A cubical stair case is so blaz-a and like every other cookie cutter waterslide around. You got a unique opportunity here. Work with it more!

I'm not settling. Pat, you're smart and hard corp. Dig deeper and come up with a better, less controversial, more economical design to make your/our Health and Rec Center more viable.


beentheredonethat 7 years ago

WZ - all good ideas. I hope that those responsible will heed them.


Matthew Stoddard 7 years ago

Queenie- for the kids that swim competetively, having a year-round enclosed area would be a godsend. This would allow for a better, year-round team sport that was only a summer-club back when I was on it. That was back when the slide was just being built.

To my understanding, they have some swimmers that compete year-round, but not up to the numbers of the summer swimmers. Having a place where they can hold a winter swim meet would be great. Swimming is a great sport and our kids should be offered a way to compete if they are really serious. We already lead the U.S.A in the number of winter Olympians; why not increase the possibility of summer Olympians?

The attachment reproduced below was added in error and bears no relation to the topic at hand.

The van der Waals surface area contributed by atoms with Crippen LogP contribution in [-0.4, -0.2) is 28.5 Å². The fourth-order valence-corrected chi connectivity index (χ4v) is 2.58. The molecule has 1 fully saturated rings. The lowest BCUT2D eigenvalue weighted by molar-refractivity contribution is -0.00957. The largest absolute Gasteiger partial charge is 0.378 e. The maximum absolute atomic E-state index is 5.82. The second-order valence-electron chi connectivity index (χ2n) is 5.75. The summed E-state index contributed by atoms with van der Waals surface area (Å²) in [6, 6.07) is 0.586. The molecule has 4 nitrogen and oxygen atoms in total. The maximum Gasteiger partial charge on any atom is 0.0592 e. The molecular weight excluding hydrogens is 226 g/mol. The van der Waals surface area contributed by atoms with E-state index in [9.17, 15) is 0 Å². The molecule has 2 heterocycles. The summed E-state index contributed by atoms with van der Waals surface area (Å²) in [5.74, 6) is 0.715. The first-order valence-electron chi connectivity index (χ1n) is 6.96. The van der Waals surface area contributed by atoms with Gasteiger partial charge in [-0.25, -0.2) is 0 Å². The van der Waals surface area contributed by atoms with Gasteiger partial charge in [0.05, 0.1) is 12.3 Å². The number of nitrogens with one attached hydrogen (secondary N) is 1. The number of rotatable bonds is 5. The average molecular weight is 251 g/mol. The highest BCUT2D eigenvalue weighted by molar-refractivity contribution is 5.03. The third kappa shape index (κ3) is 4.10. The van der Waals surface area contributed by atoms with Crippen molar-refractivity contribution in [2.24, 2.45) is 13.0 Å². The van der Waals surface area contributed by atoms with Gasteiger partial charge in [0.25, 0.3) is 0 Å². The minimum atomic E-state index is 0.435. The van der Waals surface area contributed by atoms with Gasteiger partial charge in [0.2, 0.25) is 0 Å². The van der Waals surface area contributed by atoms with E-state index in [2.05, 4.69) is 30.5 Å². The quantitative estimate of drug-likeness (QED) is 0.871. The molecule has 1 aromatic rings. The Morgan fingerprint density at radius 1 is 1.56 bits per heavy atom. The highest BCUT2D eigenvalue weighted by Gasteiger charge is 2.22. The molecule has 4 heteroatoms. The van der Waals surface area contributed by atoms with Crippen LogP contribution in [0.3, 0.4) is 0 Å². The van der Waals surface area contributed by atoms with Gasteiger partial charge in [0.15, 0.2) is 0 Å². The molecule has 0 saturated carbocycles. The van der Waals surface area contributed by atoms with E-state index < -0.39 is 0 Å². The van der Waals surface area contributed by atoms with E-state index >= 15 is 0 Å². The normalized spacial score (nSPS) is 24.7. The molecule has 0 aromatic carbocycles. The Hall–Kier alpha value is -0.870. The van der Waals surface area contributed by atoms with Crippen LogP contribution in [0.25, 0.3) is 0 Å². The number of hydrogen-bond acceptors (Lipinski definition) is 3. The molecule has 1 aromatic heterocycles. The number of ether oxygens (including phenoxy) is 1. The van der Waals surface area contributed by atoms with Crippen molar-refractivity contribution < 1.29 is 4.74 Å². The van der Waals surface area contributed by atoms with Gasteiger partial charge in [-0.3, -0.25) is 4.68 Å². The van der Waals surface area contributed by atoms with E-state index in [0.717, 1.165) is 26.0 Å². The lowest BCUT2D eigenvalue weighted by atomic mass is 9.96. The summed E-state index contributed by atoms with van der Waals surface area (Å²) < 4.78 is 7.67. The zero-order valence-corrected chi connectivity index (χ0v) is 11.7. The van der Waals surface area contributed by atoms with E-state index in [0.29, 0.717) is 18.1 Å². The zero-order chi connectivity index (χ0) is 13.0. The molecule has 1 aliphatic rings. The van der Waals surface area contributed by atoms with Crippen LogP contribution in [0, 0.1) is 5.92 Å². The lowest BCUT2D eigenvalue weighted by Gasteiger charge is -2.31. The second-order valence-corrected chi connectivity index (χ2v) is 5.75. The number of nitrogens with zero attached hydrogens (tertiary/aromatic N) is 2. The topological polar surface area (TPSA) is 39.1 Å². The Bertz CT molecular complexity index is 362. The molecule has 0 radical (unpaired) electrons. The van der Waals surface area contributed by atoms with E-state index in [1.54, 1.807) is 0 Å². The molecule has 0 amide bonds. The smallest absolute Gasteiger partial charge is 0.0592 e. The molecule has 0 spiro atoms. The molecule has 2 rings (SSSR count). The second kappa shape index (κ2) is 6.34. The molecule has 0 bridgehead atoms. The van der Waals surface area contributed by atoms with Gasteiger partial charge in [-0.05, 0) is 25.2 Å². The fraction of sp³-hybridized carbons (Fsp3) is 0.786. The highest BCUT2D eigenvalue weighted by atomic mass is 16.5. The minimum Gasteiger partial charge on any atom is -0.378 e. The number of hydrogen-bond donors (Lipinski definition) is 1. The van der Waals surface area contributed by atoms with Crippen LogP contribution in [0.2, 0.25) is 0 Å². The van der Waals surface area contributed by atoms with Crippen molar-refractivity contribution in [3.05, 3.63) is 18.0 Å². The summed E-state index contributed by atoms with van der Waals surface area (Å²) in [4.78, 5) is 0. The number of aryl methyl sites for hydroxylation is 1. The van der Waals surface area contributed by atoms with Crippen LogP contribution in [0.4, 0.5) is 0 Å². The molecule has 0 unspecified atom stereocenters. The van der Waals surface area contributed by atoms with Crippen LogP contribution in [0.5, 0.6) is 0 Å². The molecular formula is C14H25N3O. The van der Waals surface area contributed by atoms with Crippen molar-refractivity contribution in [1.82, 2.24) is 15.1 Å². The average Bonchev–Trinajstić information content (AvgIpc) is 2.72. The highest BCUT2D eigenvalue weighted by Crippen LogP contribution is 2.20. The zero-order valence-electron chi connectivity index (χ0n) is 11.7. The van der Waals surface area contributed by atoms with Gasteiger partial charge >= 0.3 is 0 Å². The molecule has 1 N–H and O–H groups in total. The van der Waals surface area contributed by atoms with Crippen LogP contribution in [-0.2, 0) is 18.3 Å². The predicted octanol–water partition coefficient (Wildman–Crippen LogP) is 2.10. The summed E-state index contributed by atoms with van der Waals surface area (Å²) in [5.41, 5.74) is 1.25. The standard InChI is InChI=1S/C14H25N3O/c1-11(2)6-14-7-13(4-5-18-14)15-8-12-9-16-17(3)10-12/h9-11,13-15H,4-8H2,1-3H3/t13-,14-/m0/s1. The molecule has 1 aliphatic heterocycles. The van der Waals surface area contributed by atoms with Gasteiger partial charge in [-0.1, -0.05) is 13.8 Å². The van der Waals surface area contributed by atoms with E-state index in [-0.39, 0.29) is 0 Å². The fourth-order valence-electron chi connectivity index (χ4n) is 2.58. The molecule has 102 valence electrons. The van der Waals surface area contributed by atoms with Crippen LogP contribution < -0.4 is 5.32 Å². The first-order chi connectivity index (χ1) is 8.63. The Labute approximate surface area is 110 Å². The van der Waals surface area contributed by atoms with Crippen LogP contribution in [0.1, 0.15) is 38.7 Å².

OnTheBusGus 7 years ago

Disneyland? Has anyone seen the colour scheme on the Chadwick/Highmark? THAT looks like Disneyland!! I also thought that at one point it might be the new olympic sized pool since it was a huge concrete hole for so long. We definitely need a place for competitive year-round swimming and diving. We have talented kids in this town, Kielbasa is right, we might get some summer olympians too! I always thought that the city should build a water park/pool facility by Howelson for the summer. It would take some of the load off H&R and provide a great place for everyone to play and probably generate some revenue to help pay for itself. Of course it would have to be shut down in the winter, bummer.


reallocal 7 years ago

I am personally interested in pursuing many hobbies that would require facilities that aren't offered in Steamboat. That is my choice, and it should not be the perogative of the community to provide expensive facilities for every hobby that a group of people are interested in. Unfortunately, that has been the general feeling of our town's leadership (not just at the hot springs) for quite a while now. Time for something to change...